Mon oncle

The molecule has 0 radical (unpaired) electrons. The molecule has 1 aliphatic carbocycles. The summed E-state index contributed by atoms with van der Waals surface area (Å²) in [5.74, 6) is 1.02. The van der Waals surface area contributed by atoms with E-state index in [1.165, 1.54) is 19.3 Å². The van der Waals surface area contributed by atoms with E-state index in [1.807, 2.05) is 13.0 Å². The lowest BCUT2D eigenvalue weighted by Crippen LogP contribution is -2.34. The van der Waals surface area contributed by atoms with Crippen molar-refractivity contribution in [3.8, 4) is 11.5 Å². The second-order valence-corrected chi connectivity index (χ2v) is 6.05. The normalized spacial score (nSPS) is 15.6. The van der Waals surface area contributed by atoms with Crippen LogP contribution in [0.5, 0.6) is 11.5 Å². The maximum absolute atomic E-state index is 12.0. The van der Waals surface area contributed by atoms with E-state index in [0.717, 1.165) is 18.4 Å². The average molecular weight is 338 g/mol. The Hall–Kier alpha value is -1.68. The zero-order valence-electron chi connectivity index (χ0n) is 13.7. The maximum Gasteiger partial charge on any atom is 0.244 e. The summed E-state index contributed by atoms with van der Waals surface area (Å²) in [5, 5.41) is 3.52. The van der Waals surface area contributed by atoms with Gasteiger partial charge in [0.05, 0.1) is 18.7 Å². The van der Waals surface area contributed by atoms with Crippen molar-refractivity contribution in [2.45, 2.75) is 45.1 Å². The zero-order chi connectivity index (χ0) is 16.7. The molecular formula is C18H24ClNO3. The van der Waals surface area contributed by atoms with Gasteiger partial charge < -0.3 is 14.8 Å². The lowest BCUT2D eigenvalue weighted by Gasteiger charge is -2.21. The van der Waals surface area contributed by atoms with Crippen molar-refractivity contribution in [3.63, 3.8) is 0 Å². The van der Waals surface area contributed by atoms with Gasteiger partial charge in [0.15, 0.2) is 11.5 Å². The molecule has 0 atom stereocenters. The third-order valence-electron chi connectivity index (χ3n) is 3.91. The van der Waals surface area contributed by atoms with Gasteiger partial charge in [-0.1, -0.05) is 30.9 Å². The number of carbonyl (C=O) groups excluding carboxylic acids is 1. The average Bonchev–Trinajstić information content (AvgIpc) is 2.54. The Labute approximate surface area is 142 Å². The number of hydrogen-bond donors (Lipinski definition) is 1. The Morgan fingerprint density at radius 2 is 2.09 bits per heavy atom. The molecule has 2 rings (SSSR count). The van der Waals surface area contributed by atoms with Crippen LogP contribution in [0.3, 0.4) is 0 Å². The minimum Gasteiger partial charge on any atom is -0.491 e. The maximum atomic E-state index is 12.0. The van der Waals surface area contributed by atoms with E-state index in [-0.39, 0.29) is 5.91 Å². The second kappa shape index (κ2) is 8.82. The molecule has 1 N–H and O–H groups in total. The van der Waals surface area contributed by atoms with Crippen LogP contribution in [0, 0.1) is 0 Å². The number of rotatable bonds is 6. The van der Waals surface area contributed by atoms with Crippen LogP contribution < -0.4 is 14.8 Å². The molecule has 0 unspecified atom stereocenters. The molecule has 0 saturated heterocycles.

Young Gerard Arpel feels alienated and constricted in his parents' house, in which ingenious modern gadgets replace human effort and precision scheduling passes for interaction. Therefore he loves to spend time with his Uncle Hulot (Jacques Tati), whose home resembles a nest at the top of a ramshackle old house in a lively, impoverished quarter of the city. Much of the humor of this delicately timed comedy comes from the relationship of these two to the Arpel house itself, which functions like a frighteningly beautiful and entirely superfluous machine. A highlight of the film is the garden party thrown by the Arpels in a last-ditch attempt to distract Uncle with a lady friend and thereby gain back their son's attention; here minimal dialogue combines with maximum sound effects, brilliant color photography, and choreographed movements to create a futuristic fifties fantasy.

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